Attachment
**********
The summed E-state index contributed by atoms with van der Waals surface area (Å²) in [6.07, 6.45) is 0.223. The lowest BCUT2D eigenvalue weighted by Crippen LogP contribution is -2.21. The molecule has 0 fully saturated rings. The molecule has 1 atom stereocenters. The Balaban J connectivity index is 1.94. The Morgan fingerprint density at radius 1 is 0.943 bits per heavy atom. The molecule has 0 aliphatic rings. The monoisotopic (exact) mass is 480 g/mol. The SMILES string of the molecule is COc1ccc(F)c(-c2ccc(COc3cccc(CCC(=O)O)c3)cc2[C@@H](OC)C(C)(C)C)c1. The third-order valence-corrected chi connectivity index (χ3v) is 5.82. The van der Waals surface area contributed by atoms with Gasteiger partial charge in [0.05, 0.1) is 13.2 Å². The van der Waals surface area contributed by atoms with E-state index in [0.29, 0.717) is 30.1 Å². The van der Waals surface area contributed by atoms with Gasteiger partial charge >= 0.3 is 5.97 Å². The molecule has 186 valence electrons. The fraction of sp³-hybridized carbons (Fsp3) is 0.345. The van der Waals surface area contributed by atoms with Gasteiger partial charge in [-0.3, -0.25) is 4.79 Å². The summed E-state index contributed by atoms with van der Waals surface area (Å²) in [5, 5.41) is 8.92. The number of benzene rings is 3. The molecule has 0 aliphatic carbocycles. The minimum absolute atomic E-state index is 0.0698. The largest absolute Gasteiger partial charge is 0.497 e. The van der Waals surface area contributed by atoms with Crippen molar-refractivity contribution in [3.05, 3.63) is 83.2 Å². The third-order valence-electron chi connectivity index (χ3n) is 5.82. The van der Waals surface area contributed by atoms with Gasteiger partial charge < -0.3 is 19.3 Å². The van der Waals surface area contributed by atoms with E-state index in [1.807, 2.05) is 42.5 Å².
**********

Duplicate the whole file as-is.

The summed E-state index contributed by atoms with van der Waals surface area (Å²) in [6.07, 6.45) is 0.223. The lowest BCUT2D eigenvalue weighted by Crippen LogP contribution is -2.21. The molecule has 0 fully saturated rings. The molecule has 1 atom stereocenters. The Balaban J connectivity index is 1.94. The Morgan fingerprint density at radius 1 is 0.943 bits per heavy atom. The molecule has 0 aliphatic rings. The monoisotopic (exact) mass is 480 g/mol. The SMILES string of the molecule is COc1ccc(F)c(-c2ccc(COc3cccc(CCC(=O)O)c3)cc2[C@@H](OC)C(C)(C)C)c1. The third-order valence-corrected chi connectivity index (χ3v) is 5.82. The van der Waals surface area contributed by atoms with Gasteiger partial charge in [0.05, 0.1) is 13.2 Å². The van der Waals surface area contributed by atoms with E-state index in [0.29, 0.717) is 30.1 Å². The van der Waals surface area contributed by atoms with Gasteiger partial charge >= 0.3 is 5.97 Å². The molecule has 186 valence electrons. The fraction of sp³-hybridized carbons (Fsp3) is 0.345. The van der Waals surface area contributed by atoms with Gasteiger partial charge in [-0.3, -0.25) is 4.79 Å². The summed E-state index contributed by atoms with van der Waals surface area (Å²) in [5, 5.41) is 8.92. The number of benzene rings is 3. The molecule has 0 aliphatic carbocycles. The minimum absolute atomic E-state index is 0.0698. The largest absolute Gasteiger partial charge is 0.497 e. The van der Waals surface area contributed by atoms with Crippen molar-refractivity contribution in [3.05, 3.63) is 83.2 Å². The third-order valence-electron chi connectivity index (χ3n) is 5.82. The van der Waals surface area contributed by atoms with Gasteiger partial charge < -0.3 is 19.3 Å². The van der Waals surface area contributed by atoms with E-state index in [1.807, 2.05) is 42.5 Å².